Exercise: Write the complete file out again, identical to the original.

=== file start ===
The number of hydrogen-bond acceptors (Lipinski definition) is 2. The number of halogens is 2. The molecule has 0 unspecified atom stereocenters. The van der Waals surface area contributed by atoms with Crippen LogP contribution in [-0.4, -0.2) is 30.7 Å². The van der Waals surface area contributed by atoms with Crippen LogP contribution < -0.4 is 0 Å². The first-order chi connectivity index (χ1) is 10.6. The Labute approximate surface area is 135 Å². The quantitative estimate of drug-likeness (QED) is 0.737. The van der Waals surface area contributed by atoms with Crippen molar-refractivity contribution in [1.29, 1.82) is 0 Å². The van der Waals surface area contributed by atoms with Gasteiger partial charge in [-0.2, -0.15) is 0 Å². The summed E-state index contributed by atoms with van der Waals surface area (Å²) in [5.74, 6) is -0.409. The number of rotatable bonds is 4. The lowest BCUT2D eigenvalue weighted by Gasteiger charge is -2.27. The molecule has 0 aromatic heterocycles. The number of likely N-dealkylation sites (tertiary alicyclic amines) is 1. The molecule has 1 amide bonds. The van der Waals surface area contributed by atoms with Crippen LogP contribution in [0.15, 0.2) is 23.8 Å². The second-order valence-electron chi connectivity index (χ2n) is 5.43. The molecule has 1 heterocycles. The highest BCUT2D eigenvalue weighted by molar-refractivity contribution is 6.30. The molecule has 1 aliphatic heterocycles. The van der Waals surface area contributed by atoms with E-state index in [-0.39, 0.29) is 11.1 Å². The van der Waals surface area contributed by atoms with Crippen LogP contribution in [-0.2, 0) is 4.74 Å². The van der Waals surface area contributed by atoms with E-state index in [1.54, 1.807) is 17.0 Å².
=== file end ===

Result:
The number of hydrogen-bond acceptors (Lipinski definition) is 2. The number of halogens is 2. The molecule has 0 unspecified atom stereocenters. The van der Waals surface area contributed by atoms with Crippen LogP contribution in [-0.4, -0.2) is 30.7 Å². The van der Waals surface area contributed by atoms with Crippen LogP contribution < -0.4 is 0 Å². The first-order chi connectivity index (χ1) is 10.6. The Labute approximate surface area is 135 Å². The quantitative estimate of drug-likeness (QED) is 0.737. The van der Waals surface area contributed by atoms with Crippen molar-refractivity contribution in [1.29, 1.82) is 0 Å². The van der Waals surface area contributed by atoms with Gasteiger partial charge in [-0.2, -0.15) is 0 Å². The summed E-state index contributed by atoms with van der Waals surface area (Å²) in [5.74, 6) is -0.409. The number of rotatable bonds is 4. The lowest BCUT2D eigenvalue weighted by Gasteiger charge is -2.27. The molecule has 0 aromatic heterocycles. The number of likely N-dealkylation sites (tertiary alicyclic amines) is 1. The molecule has 1 amide bonds. The van der Waals surface area contributed by atoms with Crippen LogP contribution in [0.15, 0.2) is 23.8 Å². The second-order valence-electron chi connectivity index (χ2n) is 5.43. The molecule has 1 heterocycles. The highest BCUT2D eigenvalue weighted by molar-refractivity contribution is 6.30. The molecule has 1 aliphatic heterocycles. The van der Waals surface area contributed by atoms with E-state index in [-0.39, 0.29) is 11.1 Å². The van der Waals surface area contributed by atoms with Crippen LogP contribution in [-0.2, 0) is 4.74 Å². The van der Waals surface area contributed by atoms with E-state index in [1.54, 1.807) is 17.0 Å².